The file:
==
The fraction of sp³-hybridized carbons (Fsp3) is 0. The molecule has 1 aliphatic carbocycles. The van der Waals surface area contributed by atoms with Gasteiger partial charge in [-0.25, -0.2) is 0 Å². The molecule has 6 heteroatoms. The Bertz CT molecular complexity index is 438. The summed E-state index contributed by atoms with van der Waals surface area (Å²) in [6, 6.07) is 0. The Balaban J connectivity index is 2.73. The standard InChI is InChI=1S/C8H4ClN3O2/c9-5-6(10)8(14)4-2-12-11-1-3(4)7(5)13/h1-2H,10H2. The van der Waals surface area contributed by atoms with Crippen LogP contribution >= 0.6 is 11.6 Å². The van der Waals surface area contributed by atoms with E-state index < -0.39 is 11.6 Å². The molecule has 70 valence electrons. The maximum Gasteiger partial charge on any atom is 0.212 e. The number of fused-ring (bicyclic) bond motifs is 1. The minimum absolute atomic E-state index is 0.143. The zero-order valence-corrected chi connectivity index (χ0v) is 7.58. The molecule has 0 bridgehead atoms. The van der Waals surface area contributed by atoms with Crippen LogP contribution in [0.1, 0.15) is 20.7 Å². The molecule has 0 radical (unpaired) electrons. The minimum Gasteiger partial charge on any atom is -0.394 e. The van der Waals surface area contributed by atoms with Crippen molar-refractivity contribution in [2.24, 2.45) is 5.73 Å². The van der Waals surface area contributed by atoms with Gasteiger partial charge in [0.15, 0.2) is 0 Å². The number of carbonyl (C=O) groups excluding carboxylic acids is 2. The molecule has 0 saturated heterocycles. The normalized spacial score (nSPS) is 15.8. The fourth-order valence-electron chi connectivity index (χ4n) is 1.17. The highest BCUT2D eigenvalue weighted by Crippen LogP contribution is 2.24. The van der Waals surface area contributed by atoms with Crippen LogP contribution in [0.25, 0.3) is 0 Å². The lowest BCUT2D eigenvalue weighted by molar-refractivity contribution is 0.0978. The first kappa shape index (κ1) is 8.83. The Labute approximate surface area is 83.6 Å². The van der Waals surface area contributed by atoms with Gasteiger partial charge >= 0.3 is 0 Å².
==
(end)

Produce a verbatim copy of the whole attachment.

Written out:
The fraction of sp³-hybridized carbons (Fsp3) is 0. The molecule has 1 aliphatic carbocycles. The van der Waals surface area contributed by atoms with Gasteiger partial charge in [-0.25, -0.2) is 0 Å². The molecule has 6 heteroatoms. The Bertz CT molecular complexity index is 438. The summed E-state index contributed by atoms with van der Waals surface area (Å²) in [6, 6.07) is 0. The Balaban J connectivity index is 2.73. The standard InChI is InChI=1S/C8H4ClN3O2/c9-5-6(10)8(14)4-2-12-11-1-3(4)7(5)13/h1-2H,10H2. The van der Waals surface area contributed by atoms with Crippen LogP contribution >= 0.6 is 11.6 Å². The van der Waals surface area contributed by atoms with E-state index < -0.39 is 11.6 Å². The molecule has 70 valence electrons. The maximum Gasteiger partial charge on any atom is 0.212 e. The number of fused-ring (bicyclic) bond motifs is 1. The minimum absolute atomic E-state index is 0.143. The zero-order valence-corrected chi connectivity index (χ0v) is 7.58. The molecule has 0 bridgehead atoms. The van der Waals surface area contributed by atoms with Crippen LogP contribution in [0.1, 0.15) is 20.7 Å². The molecule has 0 radical (unpaired) electrons. The minimum Gasteiger partial charge on any atom is -0.394 e. The van der Waals surface area contributed by atoms with Crippen molar-refractivity contribution in [2.24, 2.45) is 5.73 Å². The van der Waals surface area contributed by atoms with Gasteiger partial charge in [0.15, 0.2) is 0 Å². The number of carbonyl (C=O) groups excluding carboxylic acids is 2. The molecule has 0 saturated heterocycles. The normalized spacial score (nSPS) is 15.8. The fourth-order valence-electron chi connectivity index (χ4n) is 1.17. The highest BCUT2D eigenvalue weighted by Crippen LogP contribution is 2.24. The van der Waals surface area contributed by atoms with Crippen LogP contribution in [0.25, 0.3) is 0 Å². The lowest BCUT2D eigenvalue weighted by molar-refractivity contribution is 0.0978. The first kappa shape index (κ1) is 8.83. The Labute approximate surface area is 83.6 Å². The van der Waals surface area contributed by atoms with Gasteiger partial charge >= 0.3 is 0 Å².